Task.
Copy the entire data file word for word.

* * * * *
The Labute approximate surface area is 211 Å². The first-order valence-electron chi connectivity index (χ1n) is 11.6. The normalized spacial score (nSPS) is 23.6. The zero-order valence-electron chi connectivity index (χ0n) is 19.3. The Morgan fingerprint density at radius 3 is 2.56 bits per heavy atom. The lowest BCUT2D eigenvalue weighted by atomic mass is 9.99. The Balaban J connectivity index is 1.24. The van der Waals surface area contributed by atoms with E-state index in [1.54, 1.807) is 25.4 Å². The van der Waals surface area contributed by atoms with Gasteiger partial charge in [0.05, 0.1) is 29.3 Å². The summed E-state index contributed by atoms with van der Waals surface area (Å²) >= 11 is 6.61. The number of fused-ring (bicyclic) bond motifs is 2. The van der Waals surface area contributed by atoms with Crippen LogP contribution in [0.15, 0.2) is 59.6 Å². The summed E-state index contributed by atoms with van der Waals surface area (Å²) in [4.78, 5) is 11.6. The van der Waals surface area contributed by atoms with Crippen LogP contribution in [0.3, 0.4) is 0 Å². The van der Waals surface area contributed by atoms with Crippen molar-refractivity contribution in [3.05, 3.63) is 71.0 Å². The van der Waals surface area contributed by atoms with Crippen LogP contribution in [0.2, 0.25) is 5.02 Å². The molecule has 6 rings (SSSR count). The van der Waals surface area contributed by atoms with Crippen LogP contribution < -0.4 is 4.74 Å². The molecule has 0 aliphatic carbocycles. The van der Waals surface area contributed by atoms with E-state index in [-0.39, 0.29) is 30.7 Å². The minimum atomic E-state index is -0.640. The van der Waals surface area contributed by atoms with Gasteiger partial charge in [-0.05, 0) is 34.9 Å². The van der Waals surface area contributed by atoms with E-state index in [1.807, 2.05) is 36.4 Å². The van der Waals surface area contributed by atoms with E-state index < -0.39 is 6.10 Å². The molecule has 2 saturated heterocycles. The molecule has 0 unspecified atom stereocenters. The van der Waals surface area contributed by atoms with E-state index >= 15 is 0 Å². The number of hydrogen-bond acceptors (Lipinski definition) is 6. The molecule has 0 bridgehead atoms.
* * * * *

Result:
The Labute approximate surface area is 211 Å². The first-order valence-electron chi connectivity index (χ1n) is 11.6. The normalized spacial score (nSPS) is 23.6. The zero-order valence-electron chi connectivity index (χ0n) is 19.3. The Morgan fingerprint density at radius 3 is 2.56 bits per heavy atom. The lowest BCUT2D eigenvalue weighted by atomic mass is 9.99. The Balaban J connectivity index is 1.24. The van der Waals surface area contributed by atoms with E-state index in [1.54, 1.807) is 25.4 Å². The van der Waals surface area contributed by atoms with Gasteiger partial charge in [0.05, 0.1) is 29.3 Å². The summed E-state index contributed by atoms with van der Waals surface area (Å²) >= 11 is 6.61. The number of fused-ring (bicyclic) bond motifs is 2. The van der Waals surface area contributed by atoms with Crippen LogP contribution in [0.15, 0.2) is 59.6 Å². The summed E-state index contributed by atoms with van der Waals surface area (Å²) in [4.78, 5) is 11.6. The van der Waals surface area contributed by atoms with Crippen LogP contribution in [0.3, 0.4) is 0 Å². The van der Waals surface area contributed by atoms with Crippen molar-refractivity contribution in [3.05, 3.63) is 71.0 Å². The van der Waals surface area contributed by atoms with Crippen LogP contribution in [0.2, 0.25) is 5.02 Å². The molecule has 6 rings (SSSR count). The van der Waals surface area contributed by atoms with Crippen LogP contribution < -0.4 is 4.74 Å². The molecule has 0 aliphatic carbocycles. The van der Waals surface area contributed by atoms with E-state index in [-0.39, 0.29) is 30.7 Å². The minimum atomic E-state index is -0.640. The van der Waals surface area contributed by atoms with Gasteiger partial charge in [-0.05, 0) is 34.9 Å². The van der Waals surface area contributed by atoms with E-state index in [1.807, 2.05) is 36.4 Å². The van der Waals surface area contributed by atoms with E-state index < -0.39 is 6.10 Å². The molecule has 2 saturated heterocycles. The molecule has 0 unspecified atom stereocenters. The van der Waals surface area contributed by atoms with E-state index >= 15 is 0 Å². The number of hydrogen-bond acceptors (Lipinski definition) is 6. The molecule has 0 bridgehead atoms.